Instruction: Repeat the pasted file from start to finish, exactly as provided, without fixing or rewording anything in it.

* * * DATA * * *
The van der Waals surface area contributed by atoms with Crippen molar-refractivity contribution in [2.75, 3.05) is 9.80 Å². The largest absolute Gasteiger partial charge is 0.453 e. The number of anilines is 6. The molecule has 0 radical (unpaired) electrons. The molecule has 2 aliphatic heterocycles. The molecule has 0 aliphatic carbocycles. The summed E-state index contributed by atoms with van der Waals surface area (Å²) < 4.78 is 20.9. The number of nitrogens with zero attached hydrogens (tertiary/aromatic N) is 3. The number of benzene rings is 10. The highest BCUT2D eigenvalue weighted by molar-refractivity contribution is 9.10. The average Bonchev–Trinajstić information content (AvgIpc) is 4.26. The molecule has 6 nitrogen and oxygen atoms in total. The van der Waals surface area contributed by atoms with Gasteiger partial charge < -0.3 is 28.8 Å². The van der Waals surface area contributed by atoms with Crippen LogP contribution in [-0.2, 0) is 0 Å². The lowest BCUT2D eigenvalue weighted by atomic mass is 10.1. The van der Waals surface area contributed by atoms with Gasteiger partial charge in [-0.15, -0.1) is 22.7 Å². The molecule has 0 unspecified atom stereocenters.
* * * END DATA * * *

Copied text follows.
The van der Waals surface area contributed by atoms with Crippen molar-refractivity contribution in [2.75, 3.05) is 9.80 Å². The largest absolute Gasteiger partial charge is 0.453 e. The number of anilines is 6. The molecule has 0 radical (unpaired) electrons. The molecule has 2 aliphatic heterocycles. The molecule has 0 aliphatic carbocycles. The summed E-state index contributed by atoms with van der Waals surface area (Å²) < 4.78 is 20.9. The number of nitrogens with zero attached hydrogens (tertiary/aromatic N) is 3. The number of benzene rings is 10. The highest BCUT2D eigenvalue weighted by molar-refractivity contribution is 9.10. The average Bonchev–Trinajstić information content (AvgIpc) is 4.26. The molecule has 6 nitrogen and oxygen atoms in total. The van der Waals surface area contributed by atoms with Gasteiger partial charge < -0.3 is 28.8 Å². The van der Waals surface area contributed by atoms with Crippen LogP contribution in [-0.2, 0) is 0 Å². The lowest BCUT2D eigenvalue weighted by atomic mass is 10.1. The van der Waals surface area contributed by atoms with Gasteiger partial charge in [-0.15, -0.1) is 22.7 Å². The molecule has 0 unspecified atom stereocenters.